Probiotics for Eczema

Recent research suggests that probiotics can be beneficial for those suffering from eczema.

Do you suffer from itchy eczema?

An estimated 31.6 million Americans experience the symptoms of eczema, including 17.8 million with symptoms of atopic dermatitis. Eczema is characterized by intense itching of the skin. A rash usually appears later and is red and has bumps of varying sizes. To say that it is uncomfortable is a gross understatement. However, there may be hope. Recent research suggests that probiotics may be beneficial for those suffering from eczema.

Probiotics are a type of beneficial bacteria and the use of them is purported to protect against immune dysfunction and reduce inflammation (two key factors in the development of eczema).

A 2008 report published in the American Journal of Clinical Dermatology found that probiotics show some promise for the prevention and treatment of atopic dermatitis (or AD, a common form of eczema). Looking at findings from 13 previously published clinical trials on probiotics and AD, the report’s authors found that probiotics (especially Lactobacillus rhamnosus GG) appear to be effective for AD prevention.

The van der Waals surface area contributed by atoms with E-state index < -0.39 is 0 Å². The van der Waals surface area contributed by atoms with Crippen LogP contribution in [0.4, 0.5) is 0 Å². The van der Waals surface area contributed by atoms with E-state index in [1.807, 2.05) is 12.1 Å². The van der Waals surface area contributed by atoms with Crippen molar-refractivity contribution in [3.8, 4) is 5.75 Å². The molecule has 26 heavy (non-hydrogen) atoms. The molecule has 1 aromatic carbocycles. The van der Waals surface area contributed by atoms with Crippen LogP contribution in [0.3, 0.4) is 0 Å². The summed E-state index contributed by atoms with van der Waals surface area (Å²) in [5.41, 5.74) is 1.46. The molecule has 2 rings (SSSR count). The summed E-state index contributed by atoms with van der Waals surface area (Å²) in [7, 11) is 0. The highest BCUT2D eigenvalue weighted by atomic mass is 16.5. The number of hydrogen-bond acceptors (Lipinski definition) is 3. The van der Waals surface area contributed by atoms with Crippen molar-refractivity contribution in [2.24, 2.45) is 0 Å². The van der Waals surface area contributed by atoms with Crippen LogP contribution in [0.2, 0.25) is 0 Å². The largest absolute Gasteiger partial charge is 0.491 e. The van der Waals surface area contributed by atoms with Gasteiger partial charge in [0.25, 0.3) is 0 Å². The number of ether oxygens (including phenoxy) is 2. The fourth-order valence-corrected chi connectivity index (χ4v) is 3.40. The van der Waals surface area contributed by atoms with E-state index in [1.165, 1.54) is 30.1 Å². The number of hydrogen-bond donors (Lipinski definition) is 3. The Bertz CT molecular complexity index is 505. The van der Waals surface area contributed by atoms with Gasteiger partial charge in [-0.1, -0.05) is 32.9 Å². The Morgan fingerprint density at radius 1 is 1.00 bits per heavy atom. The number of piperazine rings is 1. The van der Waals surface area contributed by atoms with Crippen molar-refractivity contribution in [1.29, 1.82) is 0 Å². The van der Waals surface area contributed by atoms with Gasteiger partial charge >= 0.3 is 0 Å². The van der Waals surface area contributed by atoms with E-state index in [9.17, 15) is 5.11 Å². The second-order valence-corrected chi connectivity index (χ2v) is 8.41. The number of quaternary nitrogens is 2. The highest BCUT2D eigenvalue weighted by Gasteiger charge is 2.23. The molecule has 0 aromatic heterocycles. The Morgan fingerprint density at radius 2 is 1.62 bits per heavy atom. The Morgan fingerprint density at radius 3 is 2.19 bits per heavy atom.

A large study in 2010 on a strain of Lactobacillus rhamnosus found that babies exposed to probiotics prenatally and after birth for 6 months were less likely to develop eczema than those not given probiotics. This study was followed up in 2012 by a paper published in the journal, Clinical and Experimental Allergy. The same strain of Lactobacillus was given to pregnant mothers from 35 weeks gestation to 6 months post birth (if breastfeeding), and their infants were also supplemented from birth until age 2yrs. The study results showed that of the 425 participants, the incidence of eczema at age 4 years (2 years after the cessation of probiotic supplementation) was greatly reduced in the probiotic group as compared to placebo.

Obviously, more research is needed in order to assess the effect probiotics have on preventing eczema and which strains of the good bacteria work best, however, these studies indicate the importance of gut health in relation to the immune system, and therefore probiotics may be a helpful solution to preventing eczema.